Nineteen baby Siamese crocodiles are being let loose in the wetlands of Laos, the Wildlife Conservation Society (WCS) announced. The effort gives a boost to the wild population of the critically endangered species, which is thought to be less than 250. The rare reptiles' eggs had been incubated at the Laos Zoo after being recovered during wildlife surveys in the wetlands of Savannakhet Province.
The baby crocs are being let go near the same spot they were found, but they will stay in a "soft release" pen for several months, where they will get used to their surroundings and receive supplementary food and protection from community members. Rising water levels at the start of the rainy season will eventually let the crocodiles swim away on their own, but they will be occasionally monitored by conservationists.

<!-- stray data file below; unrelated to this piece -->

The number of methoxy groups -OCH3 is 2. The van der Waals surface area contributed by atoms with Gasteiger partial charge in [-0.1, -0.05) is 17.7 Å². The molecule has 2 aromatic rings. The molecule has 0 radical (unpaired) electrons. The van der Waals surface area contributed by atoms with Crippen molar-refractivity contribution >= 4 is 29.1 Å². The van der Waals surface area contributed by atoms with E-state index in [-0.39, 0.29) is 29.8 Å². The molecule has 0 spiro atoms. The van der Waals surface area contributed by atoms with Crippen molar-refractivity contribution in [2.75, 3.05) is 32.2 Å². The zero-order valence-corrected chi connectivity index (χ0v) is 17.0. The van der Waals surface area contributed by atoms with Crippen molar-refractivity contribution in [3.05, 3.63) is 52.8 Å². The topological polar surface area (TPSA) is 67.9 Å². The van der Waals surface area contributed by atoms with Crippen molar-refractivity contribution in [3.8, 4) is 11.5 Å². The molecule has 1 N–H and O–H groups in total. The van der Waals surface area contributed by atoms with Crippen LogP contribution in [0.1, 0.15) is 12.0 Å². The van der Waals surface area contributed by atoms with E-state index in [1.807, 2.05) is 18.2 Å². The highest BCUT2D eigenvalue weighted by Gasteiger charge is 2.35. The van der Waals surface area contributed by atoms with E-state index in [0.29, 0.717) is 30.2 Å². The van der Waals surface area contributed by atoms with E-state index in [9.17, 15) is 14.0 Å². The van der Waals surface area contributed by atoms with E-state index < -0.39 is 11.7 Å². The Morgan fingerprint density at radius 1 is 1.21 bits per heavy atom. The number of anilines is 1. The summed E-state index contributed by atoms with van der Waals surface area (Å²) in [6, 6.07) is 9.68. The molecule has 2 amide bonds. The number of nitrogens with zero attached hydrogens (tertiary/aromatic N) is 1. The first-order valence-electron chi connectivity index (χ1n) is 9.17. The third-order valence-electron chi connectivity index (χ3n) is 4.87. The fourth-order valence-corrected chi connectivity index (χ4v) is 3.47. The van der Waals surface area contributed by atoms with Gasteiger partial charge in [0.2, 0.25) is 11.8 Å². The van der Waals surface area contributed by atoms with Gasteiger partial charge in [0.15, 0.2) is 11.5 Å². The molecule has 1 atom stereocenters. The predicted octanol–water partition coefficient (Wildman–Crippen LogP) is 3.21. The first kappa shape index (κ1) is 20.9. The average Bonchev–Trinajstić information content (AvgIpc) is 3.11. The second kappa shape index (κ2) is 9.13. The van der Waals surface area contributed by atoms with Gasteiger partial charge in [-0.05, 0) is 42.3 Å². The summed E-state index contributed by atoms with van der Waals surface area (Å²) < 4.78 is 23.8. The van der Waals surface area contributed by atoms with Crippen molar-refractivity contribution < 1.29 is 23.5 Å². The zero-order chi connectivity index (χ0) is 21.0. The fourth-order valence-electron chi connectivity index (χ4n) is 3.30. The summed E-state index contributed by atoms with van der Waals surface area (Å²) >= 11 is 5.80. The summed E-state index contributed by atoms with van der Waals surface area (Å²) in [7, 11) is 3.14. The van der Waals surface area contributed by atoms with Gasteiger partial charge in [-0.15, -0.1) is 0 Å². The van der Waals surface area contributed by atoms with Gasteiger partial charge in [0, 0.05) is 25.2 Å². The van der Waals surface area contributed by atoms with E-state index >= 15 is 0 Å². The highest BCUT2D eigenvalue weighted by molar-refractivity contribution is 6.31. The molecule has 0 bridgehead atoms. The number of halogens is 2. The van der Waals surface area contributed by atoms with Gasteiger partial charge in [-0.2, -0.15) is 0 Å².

Siamese crocodiles grow up to 10 feet (3 meters) in length, but right now, these toothy creatures measure only about 27 inches (70 cm). Classified as Critically Endangered by the International Union for Conservation of Nature, the Siamese crocodile population has been cut down by overhunting and habitat loss across much of its former range through Southeast Asia and parts of Indonesia.
The release effort was organized by the WCS's Laos branch as part of a community-based program to recover the local Siamese crocodile population and restore the associated wetlands, with a focus on incentives that improve local livelihoods.
"We are extremely pleased with the success of this collaborative program and believe it is an important step in contributing to the conservation of the species by involving local communities in long term wetland management," Alex McWilliam, a WCS conservation biologist, said. "The head starting component of this integrated WCS program represents a significant contribution to the conservation of this magnificent animal in the wild."